by Stuart Hardy, Business Unit Manager of EOH’s Carrier and Network Solutions Division
It’s always difficult to make solid predictions, especially when it comes to competing technologies. The best technology doesn’t always win (remember VHS vs Betamax?) and there are many non-technical factors that come into play.

This notwithstanding, I’d like to cast a brief, high-level eye over the enterprise networking space in South Africa, and weigh up some of the factors that will determine whether we’ll see carrier Ethernet replacing MPLS networking, as it has in other countries.

I believe the most fruitful approach is to assess the value, or possible drawbacks that both bring, and then isolate some particularly relevant characteristics of the South African landscape that may well influence the levels of Carrier Ethernet adoption.

How do MPLS and Carrier Ethernet stack up?

MPLS and Carrier Ethernet have emerged as the dominant WAN connectivity technologies, each with its own strengths and weaknesses.

MPLS, as a WAN technology offers specific advantages. It is much cheaper than Frame Relay and ATM, and offers easier network expansion. It is also less costly to maintain, thus giving a more cost-effective network that is cheaper and easier to manage. It has high quality of service attributes to go with this.

Carrier Ethernet is the extension of Ethernet technology so that Ethernet network services can be provided by carriers into metropolitan area networks and WANs. It is effectively a method that allows providers to take advantage of the scalability, cost-effectiveness and the technology maturity levels of Ethernet in a WAN and MAN environment.

Widespread Internet adoption has largely been due to Ethernet technology, which enables data transfer rates of up to 10Gbps. It is thus capable of delivering high-speed networking in data intensive environments.

The South African scenario

Possibly the three biggest factors influencing networking in South Africa are: deployment availability, cost sensitivity and bandwidth demand.

South Africa is experiencing increased demand for networking infrastructure that can deliver cloud services, data intensive technologies like video and VoIP, and mobile applications. This requires high-performance, packet-based networking. Most indications are that Carrier Ethernet is best able to quickly handle a move to packet-based technology an environment that is characterised by a combination of LANs and geographically spread out WANs.

The cost-effectiveness of Carrier Ethernet is also a big factor in its favour. Because Ethernet technology is so widely used in many different types of networking equipment, it has become relatively inexpensive to deploy – especially when it comes to interconnecting LAN with WAN. Networking remote branches in a large geographic territory like South Africa particularly benefits from these cost-efficiencies and simplicity of implementation, relative to MPLS.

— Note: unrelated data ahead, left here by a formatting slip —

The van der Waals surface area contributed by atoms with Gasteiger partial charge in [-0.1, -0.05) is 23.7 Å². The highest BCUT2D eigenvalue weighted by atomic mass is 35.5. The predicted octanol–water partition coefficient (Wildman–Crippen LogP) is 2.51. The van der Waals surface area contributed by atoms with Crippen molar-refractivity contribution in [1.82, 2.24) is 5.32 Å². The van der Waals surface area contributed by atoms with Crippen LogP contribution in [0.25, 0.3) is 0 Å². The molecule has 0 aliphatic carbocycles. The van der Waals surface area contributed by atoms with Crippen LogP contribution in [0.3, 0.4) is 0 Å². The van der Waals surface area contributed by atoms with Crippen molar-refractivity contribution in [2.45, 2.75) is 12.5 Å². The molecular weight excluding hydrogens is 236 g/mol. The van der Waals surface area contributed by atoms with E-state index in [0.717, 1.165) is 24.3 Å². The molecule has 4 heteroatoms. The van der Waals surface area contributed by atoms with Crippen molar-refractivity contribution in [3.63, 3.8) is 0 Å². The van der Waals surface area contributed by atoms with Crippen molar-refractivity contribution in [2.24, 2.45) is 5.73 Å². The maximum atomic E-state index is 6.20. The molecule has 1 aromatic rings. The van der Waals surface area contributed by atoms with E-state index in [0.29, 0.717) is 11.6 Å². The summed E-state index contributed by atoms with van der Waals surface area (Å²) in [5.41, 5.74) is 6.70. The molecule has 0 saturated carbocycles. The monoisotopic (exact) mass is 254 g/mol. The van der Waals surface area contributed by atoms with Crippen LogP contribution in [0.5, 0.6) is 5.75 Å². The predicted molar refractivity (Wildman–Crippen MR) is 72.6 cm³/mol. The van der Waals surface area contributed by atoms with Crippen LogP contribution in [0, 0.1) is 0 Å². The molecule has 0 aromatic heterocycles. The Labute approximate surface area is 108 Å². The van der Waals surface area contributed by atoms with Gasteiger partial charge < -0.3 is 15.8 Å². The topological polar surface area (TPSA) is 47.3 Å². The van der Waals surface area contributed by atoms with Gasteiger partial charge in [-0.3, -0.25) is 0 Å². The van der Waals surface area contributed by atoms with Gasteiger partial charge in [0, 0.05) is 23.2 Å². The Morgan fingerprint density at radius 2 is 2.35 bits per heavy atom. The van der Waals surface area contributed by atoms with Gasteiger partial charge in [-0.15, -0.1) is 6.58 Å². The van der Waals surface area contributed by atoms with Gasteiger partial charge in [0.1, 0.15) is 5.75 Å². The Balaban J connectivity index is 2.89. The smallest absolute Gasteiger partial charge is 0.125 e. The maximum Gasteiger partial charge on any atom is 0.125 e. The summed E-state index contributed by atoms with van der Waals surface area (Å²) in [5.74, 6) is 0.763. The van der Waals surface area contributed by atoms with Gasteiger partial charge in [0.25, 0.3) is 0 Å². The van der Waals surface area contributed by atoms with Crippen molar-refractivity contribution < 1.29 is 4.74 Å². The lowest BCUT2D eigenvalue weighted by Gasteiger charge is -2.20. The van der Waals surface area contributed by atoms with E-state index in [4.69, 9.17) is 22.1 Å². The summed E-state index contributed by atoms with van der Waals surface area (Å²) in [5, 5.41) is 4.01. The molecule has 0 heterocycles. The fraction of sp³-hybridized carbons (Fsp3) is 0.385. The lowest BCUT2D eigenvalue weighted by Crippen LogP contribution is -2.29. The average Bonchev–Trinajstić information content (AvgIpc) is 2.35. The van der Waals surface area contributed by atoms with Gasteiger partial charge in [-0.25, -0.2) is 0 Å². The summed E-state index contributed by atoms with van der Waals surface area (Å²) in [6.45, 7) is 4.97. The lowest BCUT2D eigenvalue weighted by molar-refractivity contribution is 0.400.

Carrier Ethernet also allows for quick deployment of networking, especially in the light of the roll-out of business fibre connectivity in the larger South African cities. Once the fibre lines are in place, connecting premises using Carrier Ethernet is quick.

So while the jury is still out on whether Carrier Ethernet will replace MPLS, there seem to be definite indications that it offers some very specific advantages that make it particularly suited to the conditions in the South African market.

Direct comparison: Carrier Ethernet vs MPLS

When considering these two technologies a few of the most important networking aspects the following can be concluded:

MPLS is usually more expensive than Carrier Ethernet, which is one of the more cost efficient networking technologies to implement.

Most effective application:
MPLS shines most when used to connect different business sites with each other, and to connect them all to a central data centre. Carrier Ethernet is most effective in interconnecting data centres.

MPLS is generally more scalable than Carrier Ethernet, primarily due to Ethernet’s reliability on MAC addresses, as opposed to MPLS that relies on IP addresses. MPLS is of particular benefit to networks that have multiple users at multiple connection speeds. Ethernet does not handle multiple users over the same line as well, and latency can be higher than with MPLS.

Ethernet WAN services are typically more widely available due to the spread of Ethernet exchanges. MPLS is often restricted to metropolitan areas.

Network integration
Ethernet offers simpler integration of Ethernet WANs with existing LANs, because LANs use Ethernet. This makes network management simpler than with MPLS, as an MPLS WAN requires that all network devices are compatible with both MPLS and Ethernet.


Stuart Hardy has been in the ICT industry since 1997, has been in the Telecommunications industry since 1997, intimately involved in product development, operations and product marketing roles. He has held Executive level positions in some of the largest Operators in South Africa and has founded and driven two successful start-up companies in the Mobile data and Wireless networking spaces. Today, Stuart is a Divisional Director for EOH in their Telecommunications sector.